There are other straws in the wind. Dame Elisabeth Murdoch, Rupert's octogenarian mother, says: "Lachlan is idealistic, thoughtful and has strong self-discipline. He's a great hope for the family." And last week, as News Corporation announced a big quarterly profit increase, Lachlan was on a corporate raid in New Zealand, this time with John Cowley, brother of Ken.
If a young man wants global power, advised David Mellor, the former Heritage Minister, in a recent television programme, he should go into the media, not politics, and become a young Rupert Murdoch. Accident of birth has put Lachlan Murdoch in exactly that position. No medieval prince could ever have looked forward to an inheritance of such power and fame.
LACHLAN Keith Murdoch was born in September 1971 in Britain, soon after his father had exploded on to Fleet Street by taking over the News of the World and the Sun. His elder sister, Elisabeth, had been born in Australia before their parents moved to Britain, and a brother, James, came two years after Lachlan. The children led peripatetic lives as their father relentlessly prowled the globe for media properties.
By the time Lachlan was ready for his secondary education, the family had moved to New York where he went to Trinity School, one of the city's most prestigious institutions, and then to Princeton University, from which he graduated early last year with a degree in philosophy. In effect, like his brother and sister, he grew up as an American.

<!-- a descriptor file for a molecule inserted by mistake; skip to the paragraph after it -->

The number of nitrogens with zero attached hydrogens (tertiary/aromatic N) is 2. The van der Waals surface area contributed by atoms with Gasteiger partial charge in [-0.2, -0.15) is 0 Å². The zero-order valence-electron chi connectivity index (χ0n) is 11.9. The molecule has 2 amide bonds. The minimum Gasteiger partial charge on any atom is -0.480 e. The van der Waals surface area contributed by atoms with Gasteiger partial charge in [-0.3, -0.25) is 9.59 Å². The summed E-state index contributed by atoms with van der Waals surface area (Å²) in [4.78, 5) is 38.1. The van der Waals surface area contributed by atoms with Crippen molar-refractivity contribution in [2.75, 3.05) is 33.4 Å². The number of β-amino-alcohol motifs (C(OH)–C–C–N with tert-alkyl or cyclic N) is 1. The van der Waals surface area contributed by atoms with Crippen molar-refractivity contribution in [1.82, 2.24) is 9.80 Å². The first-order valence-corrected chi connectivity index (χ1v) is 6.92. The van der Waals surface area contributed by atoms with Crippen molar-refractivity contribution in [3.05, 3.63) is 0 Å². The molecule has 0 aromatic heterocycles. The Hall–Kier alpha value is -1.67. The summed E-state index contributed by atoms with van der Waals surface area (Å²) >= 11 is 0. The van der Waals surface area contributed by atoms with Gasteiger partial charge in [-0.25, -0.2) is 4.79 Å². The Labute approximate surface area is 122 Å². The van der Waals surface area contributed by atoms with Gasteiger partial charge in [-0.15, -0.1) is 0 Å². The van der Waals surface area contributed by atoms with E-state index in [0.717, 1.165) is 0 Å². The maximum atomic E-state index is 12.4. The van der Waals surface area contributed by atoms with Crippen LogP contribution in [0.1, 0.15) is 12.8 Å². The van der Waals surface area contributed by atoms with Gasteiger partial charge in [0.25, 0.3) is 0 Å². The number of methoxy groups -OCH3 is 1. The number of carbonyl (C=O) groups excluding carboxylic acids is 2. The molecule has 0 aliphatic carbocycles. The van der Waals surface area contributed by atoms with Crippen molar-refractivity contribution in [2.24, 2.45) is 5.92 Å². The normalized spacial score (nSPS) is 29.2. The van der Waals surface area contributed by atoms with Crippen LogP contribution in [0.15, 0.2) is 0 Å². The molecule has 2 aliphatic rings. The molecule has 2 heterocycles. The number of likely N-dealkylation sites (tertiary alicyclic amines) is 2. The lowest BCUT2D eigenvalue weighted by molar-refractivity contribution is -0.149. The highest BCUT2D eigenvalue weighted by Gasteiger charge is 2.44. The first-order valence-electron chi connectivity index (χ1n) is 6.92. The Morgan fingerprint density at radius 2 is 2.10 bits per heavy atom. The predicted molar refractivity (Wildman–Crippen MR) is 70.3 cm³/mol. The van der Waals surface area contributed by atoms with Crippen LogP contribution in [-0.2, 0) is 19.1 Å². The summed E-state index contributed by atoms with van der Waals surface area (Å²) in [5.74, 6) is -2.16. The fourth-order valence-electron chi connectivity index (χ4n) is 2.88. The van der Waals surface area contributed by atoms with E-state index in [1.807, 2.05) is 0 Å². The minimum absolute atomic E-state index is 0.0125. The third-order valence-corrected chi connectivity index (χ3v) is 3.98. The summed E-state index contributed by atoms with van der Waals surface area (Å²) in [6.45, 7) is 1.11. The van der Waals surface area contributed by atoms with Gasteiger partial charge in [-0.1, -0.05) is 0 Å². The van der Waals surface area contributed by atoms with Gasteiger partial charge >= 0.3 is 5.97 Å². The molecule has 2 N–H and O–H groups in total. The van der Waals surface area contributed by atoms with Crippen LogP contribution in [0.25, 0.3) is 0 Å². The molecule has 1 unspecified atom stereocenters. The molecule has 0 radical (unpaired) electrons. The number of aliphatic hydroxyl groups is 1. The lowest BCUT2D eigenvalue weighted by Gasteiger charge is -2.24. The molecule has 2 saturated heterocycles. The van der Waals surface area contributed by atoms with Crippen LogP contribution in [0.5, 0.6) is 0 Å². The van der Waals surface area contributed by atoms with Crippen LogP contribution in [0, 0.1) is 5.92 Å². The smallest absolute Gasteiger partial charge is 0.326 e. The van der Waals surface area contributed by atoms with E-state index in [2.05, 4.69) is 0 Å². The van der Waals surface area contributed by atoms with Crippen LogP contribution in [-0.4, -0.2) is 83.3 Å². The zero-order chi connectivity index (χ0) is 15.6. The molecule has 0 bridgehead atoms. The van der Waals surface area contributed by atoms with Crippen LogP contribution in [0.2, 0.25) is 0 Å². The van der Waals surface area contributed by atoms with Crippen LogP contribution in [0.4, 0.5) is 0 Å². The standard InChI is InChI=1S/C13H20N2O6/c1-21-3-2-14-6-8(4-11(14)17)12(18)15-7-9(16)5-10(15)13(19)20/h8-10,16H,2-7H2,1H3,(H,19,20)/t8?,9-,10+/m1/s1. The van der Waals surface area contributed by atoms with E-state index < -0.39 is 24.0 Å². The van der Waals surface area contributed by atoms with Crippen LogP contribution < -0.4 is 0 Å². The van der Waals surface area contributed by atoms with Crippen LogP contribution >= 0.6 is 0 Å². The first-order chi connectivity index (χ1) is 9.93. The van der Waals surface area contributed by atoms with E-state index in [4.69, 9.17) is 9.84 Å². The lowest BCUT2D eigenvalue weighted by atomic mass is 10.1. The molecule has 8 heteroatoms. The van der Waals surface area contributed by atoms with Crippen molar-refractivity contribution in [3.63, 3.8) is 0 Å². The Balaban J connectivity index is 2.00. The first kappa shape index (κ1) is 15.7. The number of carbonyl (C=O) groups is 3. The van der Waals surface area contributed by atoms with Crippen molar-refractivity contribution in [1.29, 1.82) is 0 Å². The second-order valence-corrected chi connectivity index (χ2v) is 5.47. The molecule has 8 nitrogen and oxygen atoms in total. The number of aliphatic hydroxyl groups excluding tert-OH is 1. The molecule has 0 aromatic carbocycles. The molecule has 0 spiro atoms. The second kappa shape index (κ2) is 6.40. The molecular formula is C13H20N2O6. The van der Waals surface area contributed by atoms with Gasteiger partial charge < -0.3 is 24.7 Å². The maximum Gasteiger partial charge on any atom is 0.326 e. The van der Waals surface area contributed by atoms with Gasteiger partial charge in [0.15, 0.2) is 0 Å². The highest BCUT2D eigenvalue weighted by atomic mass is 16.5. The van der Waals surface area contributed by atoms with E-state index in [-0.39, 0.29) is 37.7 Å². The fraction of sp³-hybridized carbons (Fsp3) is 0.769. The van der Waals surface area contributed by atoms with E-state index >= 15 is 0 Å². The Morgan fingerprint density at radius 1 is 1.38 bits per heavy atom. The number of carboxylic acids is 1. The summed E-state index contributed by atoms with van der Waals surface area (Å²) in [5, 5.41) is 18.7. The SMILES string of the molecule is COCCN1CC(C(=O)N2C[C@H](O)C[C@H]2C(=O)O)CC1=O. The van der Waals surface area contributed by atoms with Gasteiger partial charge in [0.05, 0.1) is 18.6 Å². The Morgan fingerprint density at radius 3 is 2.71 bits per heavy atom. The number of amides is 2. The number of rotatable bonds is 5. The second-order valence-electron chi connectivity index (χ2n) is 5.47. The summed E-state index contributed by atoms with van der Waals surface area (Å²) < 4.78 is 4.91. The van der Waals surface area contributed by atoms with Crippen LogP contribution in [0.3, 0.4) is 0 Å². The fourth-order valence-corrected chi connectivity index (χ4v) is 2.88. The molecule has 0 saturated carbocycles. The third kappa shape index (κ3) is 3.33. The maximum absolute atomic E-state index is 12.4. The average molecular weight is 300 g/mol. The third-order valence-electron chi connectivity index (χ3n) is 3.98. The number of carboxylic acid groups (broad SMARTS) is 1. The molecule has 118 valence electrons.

But there were frequent visits to Australia and to family gatherings, most of which still revolve around Dame Elisabeth. During one school break, Lachlan was sent from New York to work as a jackaroo, or farm-hand, on Boonoke, a family property in outback New South Wales. "Even at that age," recalls Bob Sefton, the manager, "Lachie was like his dad. He was always asking questions. He wanted to know how everything worked. We paid him a jackaroo's wage of A$150 (£75) a week, which he was saving towards buying a motorbike back in the States. Every night he'd want to know the latest exchange rate, and was dismayed to find it was falling."
Crash courses followed in newspaper production, first as a reporter at Murdoch's San Antonio Express-News, then at the newspapers in Wapping, east London. During one spell of work experience, a Times man was asked to take care of him. He took him to the pub. Within ten minutes, the news desk called: "For God's sake, whatever you do, don't get him pissed." They need not have worried. "The lad drank orange juice," recalls the former Times man.
He has clearly inherited his father's famous charm. Almost anybody who has met him speaks highly of his courtesy and the trouble he takes to get on with people. Women are struck by his good looks, which he appears to have inherited from his mother, herself a former journalist. And the parallels with Rupert keep cropping up. "He has very much his father's brain," said one journalist. "All he talked about was figures."